I recently came upon the term “post-digital”, here described by its (presumed) creator, John Maeda.
I am often asked what my term “post digital” signifies. It is a term that I created as a way to acknowledge a distinction between those that are passed [sic] their fascination with computers, and are now driven by the ideas instead of the technology. It is not an expression of Luddite-ism nor is it a loaded term like that icky “post modernism” business. If we are to consider the book by Nicholas Negroponte, Being Digital, as an affirmation that the computer has arrived, then the “post digital” generation refers to the growing few that have already been digital, and are now more interested in Being Human. Buying a good computer is easy. Being a good person is something that cannot be merely bought… even on the great god of eBay.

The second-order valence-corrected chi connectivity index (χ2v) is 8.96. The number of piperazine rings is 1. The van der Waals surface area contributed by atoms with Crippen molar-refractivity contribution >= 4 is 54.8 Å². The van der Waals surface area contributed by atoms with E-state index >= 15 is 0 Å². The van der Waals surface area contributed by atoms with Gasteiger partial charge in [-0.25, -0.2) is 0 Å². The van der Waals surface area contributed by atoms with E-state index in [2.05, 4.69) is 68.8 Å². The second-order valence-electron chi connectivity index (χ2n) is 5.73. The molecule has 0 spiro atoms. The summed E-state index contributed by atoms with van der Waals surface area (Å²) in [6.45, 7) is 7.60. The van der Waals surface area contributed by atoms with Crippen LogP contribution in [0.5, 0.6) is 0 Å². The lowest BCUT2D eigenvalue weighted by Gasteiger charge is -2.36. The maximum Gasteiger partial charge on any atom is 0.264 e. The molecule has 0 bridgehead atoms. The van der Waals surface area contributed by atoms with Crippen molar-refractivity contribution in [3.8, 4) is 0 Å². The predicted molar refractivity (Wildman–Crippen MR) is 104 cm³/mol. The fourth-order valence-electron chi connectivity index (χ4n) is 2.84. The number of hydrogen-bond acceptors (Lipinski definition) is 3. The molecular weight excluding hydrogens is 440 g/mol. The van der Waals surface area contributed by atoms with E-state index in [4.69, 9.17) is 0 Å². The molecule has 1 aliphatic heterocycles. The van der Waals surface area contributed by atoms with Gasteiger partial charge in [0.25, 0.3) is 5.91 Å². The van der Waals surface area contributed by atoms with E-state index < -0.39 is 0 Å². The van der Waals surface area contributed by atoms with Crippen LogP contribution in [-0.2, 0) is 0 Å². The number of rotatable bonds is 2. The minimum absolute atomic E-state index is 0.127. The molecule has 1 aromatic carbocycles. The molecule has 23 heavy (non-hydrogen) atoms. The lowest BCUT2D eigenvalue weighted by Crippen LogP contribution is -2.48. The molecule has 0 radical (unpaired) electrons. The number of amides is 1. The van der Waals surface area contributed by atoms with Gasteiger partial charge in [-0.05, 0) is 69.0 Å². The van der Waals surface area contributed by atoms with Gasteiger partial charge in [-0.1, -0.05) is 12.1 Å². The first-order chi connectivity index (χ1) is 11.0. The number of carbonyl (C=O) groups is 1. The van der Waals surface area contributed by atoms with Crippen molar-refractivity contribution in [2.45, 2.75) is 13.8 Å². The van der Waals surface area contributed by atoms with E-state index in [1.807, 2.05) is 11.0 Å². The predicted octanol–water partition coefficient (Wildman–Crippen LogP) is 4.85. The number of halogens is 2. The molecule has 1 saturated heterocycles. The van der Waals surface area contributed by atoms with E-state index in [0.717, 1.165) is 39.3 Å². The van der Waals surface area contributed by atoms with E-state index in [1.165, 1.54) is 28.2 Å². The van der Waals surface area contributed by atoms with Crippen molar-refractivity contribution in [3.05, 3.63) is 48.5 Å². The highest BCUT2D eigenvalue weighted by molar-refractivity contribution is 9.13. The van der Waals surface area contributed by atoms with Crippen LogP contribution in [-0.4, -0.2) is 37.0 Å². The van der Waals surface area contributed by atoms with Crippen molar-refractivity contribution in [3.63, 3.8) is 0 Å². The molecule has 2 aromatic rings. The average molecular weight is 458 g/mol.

This idea is really interesting for a few reasons: for one, it’s important to realize that technological “breakthroughs” don’t necessarily signify real progress. The only progress we can measure is what happens in our own heads, the awareness we have of ourselves and our world, the new thinking that comes with these new technologies. If we don’t acquire a fundamentally new (or fundamentally more complete) reality as a result of our technologies, we are actively losing ground.